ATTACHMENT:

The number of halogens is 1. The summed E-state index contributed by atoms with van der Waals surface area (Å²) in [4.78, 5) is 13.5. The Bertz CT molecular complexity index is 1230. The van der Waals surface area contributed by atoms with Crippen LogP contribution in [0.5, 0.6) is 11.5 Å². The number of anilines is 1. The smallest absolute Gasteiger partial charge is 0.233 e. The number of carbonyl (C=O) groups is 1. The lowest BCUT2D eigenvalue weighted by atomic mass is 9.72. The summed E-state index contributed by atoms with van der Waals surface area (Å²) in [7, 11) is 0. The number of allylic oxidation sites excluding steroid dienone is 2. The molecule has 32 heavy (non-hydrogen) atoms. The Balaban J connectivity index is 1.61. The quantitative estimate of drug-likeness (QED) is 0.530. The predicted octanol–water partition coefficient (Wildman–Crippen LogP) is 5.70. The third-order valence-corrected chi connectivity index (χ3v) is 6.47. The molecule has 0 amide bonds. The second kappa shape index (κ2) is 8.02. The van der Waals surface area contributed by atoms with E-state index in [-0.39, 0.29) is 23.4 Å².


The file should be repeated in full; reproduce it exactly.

The number of halogens is 1. The summed E-state index contributed by atoms with van der Waals surface area (Å²) in [4.78, 5) is 13.5. The Bertz CT molecular complexity index is 1230. The van der Waals surface area contributed by atoms with Crippen LogP contribution in [0.5, 0.6) is 11.5 Å². The number of anilines is 1. The smallest absolute Gasteiger partial charge is 0.233 e. The number of carbonyl (C=O) groups is 1. The lowest BCUT2D eigenvalue weighted by atomic mass is 9.72. The summed E-state index contributed by atoms with van der Waals surface area (Å²) in [7, 11) is 0. The number of allylic oxidation sites excluding steroid dienone is 2. The molecule has 32 heavy (non-hydrogen) atoms. The Balaban J connectivity index is 1.61. The quantitative estimate of drug-likeness (QED) is 0.530. The predicted octanol–water partition coefficient (Wildman–Crippen LogP) is 5.70. The third-order valence-corrected chi connectivity index (χ3v) is 6.47. The molecule has 0 amide bonds. The second kappa shape index (κ2) is 8.02. The van der Waals surface area contributed by atoms with E-state index in [-0.39, 0.29) is 23.4 Å².